Edward Kmett ekmett at gmail.com
Wed Jul 19 13:13:26 PDT 2006

Hello, I've been lurking here for a couple of weeks now. I put together an
ECMAScript 3-in-ECMAScript 3 CPS transformer so I could use javascript to do
some heavy-lifting for a commercial application, and decided I would try my
hand at writing an ECMAScript 4 compiler/interpreter in Haskell using the
"hsplugins" interface and Template Haskell to dynamically compile code
fragments as needed.

To that end, I have been combing through the public export of the es4 wiki,
and while I have seen mention of a comment or two recommending that eval be
turned into an expression level keyword, I am curious to know if a more
tenable resolution has been proposed. As has been noted, eval can't be
written as a function in the language presently. * *It is currently noted as
a function on the global object, but this leaves open to question what the
behavior of a function variable assigned to 'eval' is.

Investigating yields:

var myeval = eval;
var foo = function() { var foo = 12; myeval("foo = 13"); print(foo); }

*Spidermonkey prints:

while JScript.NET <http://jscript.net> prints (with an appropriate
definition for print)
function() { ... }

While one could argue that the JScript.NET implementation is more correct
for the interpretation of *"*eval as a function," it is not conducive to
being able to construct any form of optimized compiled form for the language
in strict mode.

I also realize that eval can't be granted full keyword status without
breaking legacy code that relies on the old Object.eval behavior or the
ability to run across windows, but I am curious if the Spidermonkey behavior
exhibited above might be formalized or allowed by making it so that eval
occuring in a primary expression context to be treated like a keyword, much
like the other contextual keywords get, set, each, etc.

This would allow us to code to skim the AST for "eval expression" as a
primary expression or "with" and optimize the representation of lexical
scopes if they are not present in the subtree of a given function/block.
This wouldn't violate the one-pass rule because it would be a strict
optimization anyways and is _almost_ invisible, and would appear to affect
the vast majority of lexical scopes.

Making it 'eval expression' instead of a function call makes the difference
in semantics clear, and still allows the legacy syntax, because the
expression can be parenthesized.

The existing "otherwindow.eval" cases can still function by way of invoking
a member function with the same name as the non-reserved keyword.

Consequences and variations:

Using it formally as a non-reserved keyword in the grammar might or might
not be more headache than just skimming for the appropriate identifier in
'primary' position, but either way this approach might be a viable partial
resolution to the efficiency problem it poses.
Attempting to rename 'eval' to 'evaluate' by  "var evaluate = eval;" would
grab a reference to the member function eval on the global object, and calls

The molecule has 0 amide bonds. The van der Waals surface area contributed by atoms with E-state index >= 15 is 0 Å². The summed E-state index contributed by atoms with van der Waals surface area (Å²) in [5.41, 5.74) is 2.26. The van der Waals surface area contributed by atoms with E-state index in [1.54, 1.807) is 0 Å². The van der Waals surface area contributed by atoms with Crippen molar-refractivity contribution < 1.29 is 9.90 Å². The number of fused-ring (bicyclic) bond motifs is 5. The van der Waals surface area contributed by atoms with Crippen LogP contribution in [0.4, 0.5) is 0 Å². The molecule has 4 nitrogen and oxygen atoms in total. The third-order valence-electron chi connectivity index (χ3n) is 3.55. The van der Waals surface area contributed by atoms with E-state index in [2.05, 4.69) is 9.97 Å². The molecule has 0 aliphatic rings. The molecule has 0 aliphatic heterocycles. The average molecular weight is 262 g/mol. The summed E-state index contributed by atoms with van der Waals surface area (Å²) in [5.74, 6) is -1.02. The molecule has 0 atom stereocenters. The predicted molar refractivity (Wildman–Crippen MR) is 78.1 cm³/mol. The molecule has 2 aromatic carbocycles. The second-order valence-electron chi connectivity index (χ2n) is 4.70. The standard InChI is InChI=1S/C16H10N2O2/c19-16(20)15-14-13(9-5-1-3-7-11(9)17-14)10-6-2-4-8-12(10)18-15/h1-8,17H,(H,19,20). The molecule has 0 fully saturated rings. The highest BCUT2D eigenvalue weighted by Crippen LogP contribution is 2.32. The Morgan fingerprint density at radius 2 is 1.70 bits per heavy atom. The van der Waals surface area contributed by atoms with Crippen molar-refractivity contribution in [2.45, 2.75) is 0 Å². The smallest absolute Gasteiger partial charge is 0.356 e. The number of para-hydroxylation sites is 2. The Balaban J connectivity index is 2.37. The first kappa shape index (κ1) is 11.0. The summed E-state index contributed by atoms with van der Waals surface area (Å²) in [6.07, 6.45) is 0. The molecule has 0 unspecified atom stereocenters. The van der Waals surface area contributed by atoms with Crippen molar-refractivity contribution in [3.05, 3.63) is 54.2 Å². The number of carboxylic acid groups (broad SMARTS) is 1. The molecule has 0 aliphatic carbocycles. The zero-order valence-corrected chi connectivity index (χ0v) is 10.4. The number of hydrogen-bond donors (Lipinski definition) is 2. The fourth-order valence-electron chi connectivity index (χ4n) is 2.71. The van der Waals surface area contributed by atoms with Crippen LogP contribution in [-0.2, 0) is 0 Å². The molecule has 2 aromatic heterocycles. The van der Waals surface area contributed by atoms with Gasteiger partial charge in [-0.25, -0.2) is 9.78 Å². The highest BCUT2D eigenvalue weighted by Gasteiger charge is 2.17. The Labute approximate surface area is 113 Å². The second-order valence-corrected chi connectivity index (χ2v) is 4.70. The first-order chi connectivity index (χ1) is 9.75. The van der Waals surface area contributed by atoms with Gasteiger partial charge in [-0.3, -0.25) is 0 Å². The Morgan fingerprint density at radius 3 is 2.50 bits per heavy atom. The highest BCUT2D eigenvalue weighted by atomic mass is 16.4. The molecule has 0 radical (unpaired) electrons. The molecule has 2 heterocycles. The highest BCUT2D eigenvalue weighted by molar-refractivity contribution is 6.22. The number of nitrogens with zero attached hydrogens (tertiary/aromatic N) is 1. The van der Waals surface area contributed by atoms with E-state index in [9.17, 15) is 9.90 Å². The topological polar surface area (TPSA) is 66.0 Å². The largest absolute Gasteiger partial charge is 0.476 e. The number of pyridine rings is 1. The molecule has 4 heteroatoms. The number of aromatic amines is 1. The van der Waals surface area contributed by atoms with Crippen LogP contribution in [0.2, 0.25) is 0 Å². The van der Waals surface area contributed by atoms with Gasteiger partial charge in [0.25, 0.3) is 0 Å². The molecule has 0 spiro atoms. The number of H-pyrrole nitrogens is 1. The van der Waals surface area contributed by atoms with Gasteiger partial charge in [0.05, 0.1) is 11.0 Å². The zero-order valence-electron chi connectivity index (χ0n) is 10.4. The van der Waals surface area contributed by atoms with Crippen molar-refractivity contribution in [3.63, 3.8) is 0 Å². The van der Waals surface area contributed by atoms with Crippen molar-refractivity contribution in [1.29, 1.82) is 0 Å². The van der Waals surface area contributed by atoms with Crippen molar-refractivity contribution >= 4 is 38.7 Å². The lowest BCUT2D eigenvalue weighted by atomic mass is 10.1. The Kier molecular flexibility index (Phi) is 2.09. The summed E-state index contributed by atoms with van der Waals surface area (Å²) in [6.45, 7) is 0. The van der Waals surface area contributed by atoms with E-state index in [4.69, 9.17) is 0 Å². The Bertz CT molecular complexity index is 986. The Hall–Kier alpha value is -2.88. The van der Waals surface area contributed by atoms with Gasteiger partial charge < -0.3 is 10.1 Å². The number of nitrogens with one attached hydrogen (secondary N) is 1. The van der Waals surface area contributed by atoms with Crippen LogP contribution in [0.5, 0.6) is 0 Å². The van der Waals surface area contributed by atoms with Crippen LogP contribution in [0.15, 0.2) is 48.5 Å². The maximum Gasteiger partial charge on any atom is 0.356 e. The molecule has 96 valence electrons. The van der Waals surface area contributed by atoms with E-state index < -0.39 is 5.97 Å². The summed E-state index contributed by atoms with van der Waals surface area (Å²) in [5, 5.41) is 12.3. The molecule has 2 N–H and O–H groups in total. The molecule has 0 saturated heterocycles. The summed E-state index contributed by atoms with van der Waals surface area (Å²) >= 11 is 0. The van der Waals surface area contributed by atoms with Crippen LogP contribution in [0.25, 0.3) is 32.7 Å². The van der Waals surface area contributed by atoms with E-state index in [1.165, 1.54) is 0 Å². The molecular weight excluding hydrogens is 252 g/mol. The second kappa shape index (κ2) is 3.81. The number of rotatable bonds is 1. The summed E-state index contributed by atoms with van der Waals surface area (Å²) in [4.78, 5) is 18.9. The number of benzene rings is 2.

to evaluate would resolve in the global scope rather than the local scope.
On the other hand, from the spidermonkey example above, it seems like some
implementations out there do something like this way already, so any
existing code out there that relies on the jscript behavior won't work in a
good fraction of existing browsers anyways.

An alternative behavior would be to make eval a bound member function of the
current lexical scope, then the statement 'var evaluate = eval;' actualy
gains the power to say that i want to evaluate the expression in whatever
the current lexical scope is. This would allow you to return the result
function and use it multiple times accessing the appropriate closure, and
you don't pay for the feature in the scopes that don't use eval. One
advantage of this is that it would allow function decorator hacks that need
to evaluate their output as a string in the function's originating context
like: eval((function (...) {...}).cps()) to be reexpressed as
(function(..){...}).cps(eval); where the eval function passed in grants
access to the current lexical scope, and since its in primary position, it
is clear that the current function scope needs to support eval.

How should either of these interact with a user who redefines the global
object's eval function or creates a function named eval that is in scope?

The above approach would let actionscript-style strict implemetations
continue to enjoy the compiled speed advantage except where the flexibility
of eval is needed.

The alternative behavior mentioned above lets you extend the power of eval
to evaluate in a particular scope chain repeatedly as a playground of sorts,
but might be needlessly complex and doesn't follow the existing behavior of
any existing implementation.

Anyways, am I totally off the mark here? In either case, I think perhaps
"what you can assume about eval" should at least be specified.

-Edward Kmett
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